Medical Devices & Pharmaceuticals

Nanotechnologies hold enormous potential to revolutionise the field of medicine through manifold applications:

  • Improved, cost-effective tissue engineering and creation of bespoke implants are realised through the combination of nanomaterials’ size and physical properties in 3D printing, resulting in biomimetic solutions: the use of natural materials and scaffolds without their problems (i.e. contaminations, infections, carried by unsterile biological material).
  • Therapeutics are enhanced through both the improved targeting and bioavailability of existing medicinal substances, as well as the discovery of entirely new substances and nanomaterials, which introduces a range of advantages over classical drug-delivery methods, including the targeted delivery to diseased sites only, and the improved adsorption, distribution and duration of medicines in the body.
  • Diagnostics are improved by nanotechnology-based innovations ranging from the introduction of increased sensitivity and specificity, to advanced rapid screening processes enabled by lab-on-a-chip devise.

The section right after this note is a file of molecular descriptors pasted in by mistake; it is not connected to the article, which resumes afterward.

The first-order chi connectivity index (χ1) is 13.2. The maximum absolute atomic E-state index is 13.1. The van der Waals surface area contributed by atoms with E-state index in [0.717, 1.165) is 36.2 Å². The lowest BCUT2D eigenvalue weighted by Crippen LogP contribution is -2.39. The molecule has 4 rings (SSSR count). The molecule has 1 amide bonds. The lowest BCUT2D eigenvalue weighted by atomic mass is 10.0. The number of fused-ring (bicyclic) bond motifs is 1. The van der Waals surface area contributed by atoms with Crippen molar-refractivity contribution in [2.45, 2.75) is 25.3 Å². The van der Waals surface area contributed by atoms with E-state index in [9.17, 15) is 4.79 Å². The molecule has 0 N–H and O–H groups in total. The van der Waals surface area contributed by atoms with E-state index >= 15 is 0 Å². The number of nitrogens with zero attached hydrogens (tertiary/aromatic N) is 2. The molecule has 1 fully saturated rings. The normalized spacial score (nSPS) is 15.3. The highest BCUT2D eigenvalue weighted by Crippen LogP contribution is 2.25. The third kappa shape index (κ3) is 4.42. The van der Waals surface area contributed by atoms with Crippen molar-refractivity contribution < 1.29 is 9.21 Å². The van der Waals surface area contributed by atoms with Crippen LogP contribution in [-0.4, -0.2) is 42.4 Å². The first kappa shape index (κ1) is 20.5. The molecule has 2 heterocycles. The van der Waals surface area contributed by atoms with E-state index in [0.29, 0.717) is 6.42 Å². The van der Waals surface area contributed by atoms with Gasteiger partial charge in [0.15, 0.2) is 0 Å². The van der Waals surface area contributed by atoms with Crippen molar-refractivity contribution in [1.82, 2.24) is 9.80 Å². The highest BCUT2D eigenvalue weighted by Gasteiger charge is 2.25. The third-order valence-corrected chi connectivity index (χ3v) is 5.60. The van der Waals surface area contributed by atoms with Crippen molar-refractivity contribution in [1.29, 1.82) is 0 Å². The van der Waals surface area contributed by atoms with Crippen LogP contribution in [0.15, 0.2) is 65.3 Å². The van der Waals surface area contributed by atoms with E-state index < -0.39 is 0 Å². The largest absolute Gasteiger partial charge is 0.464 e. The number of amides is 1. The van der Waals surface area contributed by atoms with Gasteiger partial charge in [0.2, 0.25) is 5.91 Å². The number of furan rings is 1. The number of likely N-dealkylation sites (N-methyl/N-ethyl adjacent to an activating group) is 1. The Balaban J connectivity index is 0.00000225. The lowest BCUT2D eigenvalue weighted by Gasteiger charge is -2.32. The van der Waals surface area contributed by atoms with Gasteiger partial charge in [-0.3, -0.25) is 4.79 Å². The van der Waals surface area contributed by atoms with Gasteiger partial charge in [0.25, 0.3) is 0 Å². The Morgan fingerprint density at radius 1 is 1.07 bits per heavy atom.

Nanotechnology enables the combination of hitherto separate approaches to health care by permitting the realisation of so-called ’theranostic’ applications, as well as targeted combination products.

Over 200 nanotechnology-enables products have already undergone full clinical trials and are benefitting patients through a reduction of side effects due to systemic toxicity, tailored drug release that ultimately enhances the patient’s quality of life, as well as tissue engineered scaffolding that stimulates bone growth and this significantly reduces a patient’s recovery time.

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News & Alerts

US FDA publishes Draft Guidance for Industry on Drug Products, Including Biological Products, that Contain Nanomaterials

The United States Federal Drug Administration has published a draft Guidance on Drug Products, Including Biological Products, that Contain Nanomaterials on 18 December 2017.

This Guidance for Industry outlines potential risk factors for drugs containing nanomaterials. It also provides recommendations on quality aspects, environmental impact as well as guidance for both non-clinical and clinical testing.

The document is now open for public comments for a period of 90 days, closing on 19 March 2018.

Safe by Design workshop slides published

NIA was part of a multi-project consortium that delivered the 2 day workshop "Nanomaterials: Industrial workshop on Safe by Design" in Bilbao on April 24-25, managed by the project Nanogentools.

Projects dedicated to building the concept and tools behind Safe by Design came together, including: